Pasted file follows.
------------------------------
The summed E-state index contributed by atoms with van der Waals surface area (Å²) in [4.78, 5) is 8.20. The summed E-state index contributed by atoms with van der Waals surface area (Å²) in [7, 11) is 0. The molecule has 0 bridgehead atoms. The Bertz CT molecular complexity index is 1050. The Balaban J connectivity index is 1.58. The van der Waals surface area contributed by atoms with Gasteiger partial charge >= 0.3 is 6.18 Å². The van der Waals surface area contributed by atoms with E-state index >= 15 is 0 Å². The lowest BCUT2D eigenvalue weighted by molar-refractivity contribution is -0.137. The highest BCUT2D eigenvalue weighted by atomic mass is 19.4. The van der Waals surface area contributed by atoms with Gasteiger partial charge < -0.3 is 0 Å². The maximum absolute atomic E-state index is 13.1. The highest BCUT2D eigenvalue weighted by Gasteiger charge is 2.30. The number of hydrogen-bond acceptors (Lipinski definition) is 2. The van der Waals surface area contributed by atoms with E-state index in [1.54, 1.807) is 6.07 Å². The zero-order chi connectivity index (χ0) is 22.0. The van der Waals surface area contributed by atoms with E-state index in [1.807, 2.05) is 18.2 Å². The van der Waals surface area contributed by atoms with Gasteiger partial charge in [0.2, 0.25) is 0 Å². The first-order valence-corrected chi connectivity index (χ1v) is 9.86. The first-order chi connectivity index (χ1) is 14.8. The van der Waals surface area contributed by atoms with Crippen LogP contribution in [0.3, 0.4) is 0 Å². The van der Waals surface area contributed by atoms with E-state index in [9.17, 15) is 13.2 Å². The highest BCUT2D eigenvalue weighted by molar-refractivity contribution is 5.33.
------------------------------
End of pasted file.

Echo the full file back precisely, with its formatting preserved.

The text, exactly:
The summed E-state index contributed by atoms with van der Waals surface area (Å²) in [4.78, 5) is 8.20. The summed E-state index contributed by atoms with van der Waals surface area (Å²) in [7, 11) is 0. The molecule has 0 bridgehead atoms. The Bertz CT molecular complexity index is 1050. The Balaban J connectivity index is 1.58. The van der Waals surface area contributed by atoms with Gasteiger partial charge >= 0.3 is 6.18 Å². The van der Waals surface area contributed by atoms with E-state index >= 15 is 0 Å². The lowest BCUT2D eigenvalue weighted by molar-refractivity contribution is -0.137. The highest BCUT2D eigenvalue weighted by atomic mass is 19.4. The van der Waals surface area contributed by atoms with Gasteiger partial charge < -0.3 is 0 Å². The maximum absolute atomic E-state index is 13.1. The highest BCUT2D eigenvalue weighted by Gasteiger charge is 2.30. The number of hydrogen-bond acceptors (Lipinski definition) is 2. The van der Waals surface area contributed by atoms with E-state index in [1.54, 1.807) is 6.07 Å². The zero-order chi connectivity index (χ0) is 22.0. The van der Waals surface area contributed by atoms with E-state index in [1.807, 2.05) is 18.2 Å². The van der Waals surface area contributed by atoms with Gasteiger partial charge in [0.2, 0.25) is 0 Å². The first-order valence-corrected chi connectivity index (χ1v) is 9.86. The first-order chi connectivity index (χ1) is 14.8. The van der Waals surface area contributed by atoms with Crippen LogP contribution in [0.3, 0.4) is 0 Å². The van der Waals surface area contributed by atoms with E-state index in [9.17, 15) is 13.2 Å². The highest BCUT2D eigenvalue weighted by molar-refractivity contribution is 5.33.